Argentina Tells U.S.: We’re Based on the U.S. Presidential and Constitutional System—You Can’t Legally Interfere in Our Affairs

Argentine President Cristina Fernandez is rubbing in the Obama administration’s face the fact that her nation’s system of government and Constitution are “practically a copy of the U.S. Constitution…. We have copied the United States’ Presidential system, with the separation of the three branches,” whose duties and responsibilities are defined by the Constitution, she said in her Sept. 30 speech.

In establishing a mechanism for paying the debt to bondholders through a new debt swap, she emphasized, the Argentine Congress has acted according to the responsibilities defined by the Constitution. The United States would never tolerate a foreign power dictating to it, telling it what its Congress can or cannot do. Why does the U.S. think it’s acceptable for a U.S. court to dictate to a sovereign Argentina?

In a strongly-worded letter to Secretary of State John Kerry on Sept. 29, Argentine Ambassador to the U.S. Cecilia Nahon made the same point. Referencing the principle of the sovereign equality of states enshrined in the UN Charter, she asserted that “based on these principles, the Argentine Republic has adopted a system of government which is substantially similar to that of the United States of America, establishing a representative, republican and federal democracy. Its organs of political representation enjoy democratic legitimacy, grounded in the principle of the sovereignty of the people of the Argentine Republic.” The Constitution also affirms, she said, that the Congress is empowered “to settle payment of the domestic and foreign debt of the nation.”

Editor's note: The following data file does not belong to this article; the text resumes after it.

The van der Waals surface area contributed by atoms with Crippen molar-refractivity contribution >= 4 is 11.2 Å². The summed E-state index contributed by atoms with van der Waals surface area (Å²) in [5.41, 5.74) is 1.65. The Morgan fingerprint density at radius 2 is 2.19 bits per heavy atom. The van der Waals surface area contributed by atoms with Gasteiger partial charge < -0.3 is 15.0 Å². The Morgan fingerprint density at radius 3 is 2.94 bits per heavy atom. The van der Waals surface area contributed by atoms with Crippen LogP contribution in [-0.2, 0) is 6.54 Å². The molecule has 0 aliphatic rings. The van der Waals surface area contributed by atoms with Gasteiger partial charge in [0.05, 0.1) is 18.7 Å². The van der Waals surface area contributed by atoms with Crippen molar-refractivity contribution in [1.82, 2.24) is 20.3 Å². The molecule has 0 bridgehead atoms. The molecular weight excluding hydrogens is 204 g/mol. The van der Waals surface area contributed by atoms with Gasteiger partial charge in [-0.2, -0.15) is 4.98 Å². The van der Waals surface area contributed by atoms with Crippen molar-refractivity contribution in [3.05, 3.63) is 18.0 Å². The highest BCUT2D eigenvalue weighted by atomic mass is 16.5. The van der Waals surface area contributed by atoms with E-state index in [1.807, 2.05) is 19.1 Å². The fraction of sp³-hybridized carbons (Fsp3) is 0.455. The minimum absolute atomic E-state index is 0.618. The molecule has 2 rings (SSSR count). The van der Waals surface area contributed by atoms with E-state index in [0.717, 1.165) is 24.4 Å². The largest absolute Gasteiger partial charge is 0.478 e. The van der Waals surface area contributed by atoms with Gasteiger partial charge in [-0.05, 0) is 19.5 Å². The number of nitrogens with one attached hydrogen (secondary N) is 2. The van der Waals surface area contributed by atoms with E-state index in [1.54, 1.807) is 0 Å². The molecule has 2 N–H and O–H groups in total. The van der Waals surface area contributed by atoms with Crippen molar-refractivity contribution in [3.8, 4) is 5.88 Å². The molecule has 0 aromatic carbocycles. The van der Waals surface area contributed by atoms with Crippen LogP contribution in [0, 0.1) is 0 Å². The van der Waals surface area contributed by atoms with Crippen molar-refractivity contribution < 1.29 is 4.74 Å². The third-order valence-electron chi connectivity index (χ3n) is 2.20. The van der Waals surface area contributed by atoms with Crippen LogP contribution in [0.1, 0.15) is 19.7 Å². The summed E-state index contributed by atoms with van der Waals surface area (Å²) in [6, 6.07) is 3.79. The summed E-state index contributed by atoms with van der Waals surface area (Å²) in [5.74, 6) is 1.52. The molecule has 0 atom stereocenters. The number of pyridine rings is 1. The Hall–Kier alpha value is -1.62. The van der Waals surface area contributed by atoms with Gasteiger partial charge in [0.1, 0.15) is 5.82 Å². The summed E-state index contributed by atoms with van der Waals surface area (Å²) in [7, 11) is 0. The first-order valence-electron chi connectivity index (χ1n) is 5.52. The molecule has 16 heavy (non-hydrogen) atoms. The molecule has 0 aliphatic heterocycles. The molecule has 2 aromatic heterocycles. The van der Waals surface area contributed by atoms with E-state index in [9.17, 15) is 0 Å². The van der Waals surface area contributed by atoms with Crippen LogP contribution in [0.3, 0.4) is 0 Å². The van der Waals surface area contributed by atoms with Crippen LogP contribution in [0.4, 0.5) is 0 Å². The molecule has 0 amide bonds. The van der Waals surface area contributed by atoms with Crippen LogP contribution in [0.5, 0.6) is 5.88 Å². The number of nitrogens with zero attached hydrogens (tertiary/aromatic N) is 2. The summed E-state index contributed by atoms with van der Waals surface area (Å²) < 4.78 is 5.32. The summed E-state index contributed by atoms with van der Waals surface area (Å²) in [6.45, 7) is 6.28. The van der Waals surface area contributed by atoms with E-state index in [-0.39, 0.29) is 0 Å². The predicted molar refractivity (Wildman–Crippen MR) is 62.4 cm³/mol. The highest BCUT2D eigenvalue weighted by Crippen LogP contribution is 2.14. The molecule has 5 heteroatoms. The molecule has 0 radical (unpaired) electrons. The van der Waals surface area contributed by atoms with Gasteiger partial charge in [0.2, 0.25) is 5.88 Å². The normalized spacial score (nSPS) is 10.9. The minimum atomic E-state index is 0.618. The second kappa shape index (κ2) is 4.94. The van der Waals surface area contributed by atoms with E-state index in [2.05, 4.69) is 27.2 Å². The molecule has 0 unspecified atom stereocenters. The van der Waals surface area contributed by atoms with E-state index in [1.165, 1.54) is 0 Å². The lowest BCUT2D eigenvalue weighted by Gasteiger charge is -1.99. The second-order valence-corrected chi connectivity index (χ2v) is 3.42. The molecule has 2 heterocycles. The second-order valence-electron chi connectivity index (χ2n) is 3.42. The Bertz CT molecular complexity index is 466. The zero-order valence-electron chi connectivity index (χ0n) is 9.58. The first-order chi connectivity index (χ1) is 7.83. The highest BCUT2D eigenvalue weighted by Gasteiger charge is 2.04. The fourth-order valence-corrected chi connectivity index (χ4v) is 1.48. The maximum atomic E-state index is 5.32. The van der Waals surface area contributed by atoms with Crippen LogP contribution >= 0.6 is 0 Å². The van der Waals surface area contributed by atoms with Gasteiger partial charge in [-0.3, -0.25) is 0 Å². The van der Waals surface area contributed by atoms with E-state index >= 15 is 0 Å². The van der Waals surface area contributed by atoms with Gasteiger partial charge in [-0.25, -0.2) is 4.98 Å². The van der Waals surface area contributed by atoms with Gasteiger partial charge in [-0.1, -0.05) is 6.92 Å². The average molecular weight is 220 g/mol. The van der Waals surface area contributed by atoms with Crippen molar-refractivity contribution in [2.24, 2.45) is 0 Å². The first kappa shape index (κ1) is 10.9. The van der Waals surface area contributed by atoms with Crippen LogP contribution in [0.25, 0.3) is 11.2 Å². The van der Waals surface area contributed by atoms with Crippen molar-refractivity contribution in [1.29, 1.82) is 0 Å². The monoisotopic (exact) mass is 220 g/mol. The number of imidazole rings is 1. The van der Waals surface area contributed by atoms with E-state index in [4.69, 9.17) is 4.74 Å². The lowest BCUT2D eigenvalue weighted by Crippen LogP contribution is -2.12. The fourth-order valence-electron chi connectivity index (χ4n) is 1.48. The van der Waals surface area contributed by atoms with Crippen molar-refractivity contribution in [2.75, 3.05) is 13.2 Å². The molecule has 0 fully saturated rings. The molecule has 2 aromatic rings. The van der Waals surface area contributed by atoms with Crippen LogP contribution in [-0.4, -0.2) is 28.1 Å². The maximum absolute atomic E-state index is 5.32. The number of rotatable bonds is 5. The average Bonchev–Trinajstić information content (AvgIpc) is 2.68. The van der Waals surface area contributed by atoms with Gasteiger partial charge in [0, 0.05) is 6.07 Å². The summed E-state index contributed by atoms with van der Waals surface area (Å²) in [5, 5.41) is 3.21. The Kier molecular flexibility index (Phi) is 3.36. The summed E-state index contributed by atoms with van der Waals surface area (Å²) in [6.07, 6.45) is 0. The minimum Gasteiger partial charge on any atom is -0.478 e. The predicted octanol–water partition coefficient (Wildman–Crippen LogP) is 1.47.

Thus, she concluded, “the acts of these political organs are subject only to the sovereignty of the people and the rest of the principles set forth in the Argentine Constitution. In no case can they be questioned by the organs of any foreign State.” Nahon warned that any attempt by U.S. courts to overturn Argentina’s sovereign debt restructuring, or challenge actions of Argentine political organs, “would not only fall outside of the jurisdiction of said courts, but also be an unlawful interference in the domestic affairs of the Argentine Republic, triggering the international liability of the United States of America.”

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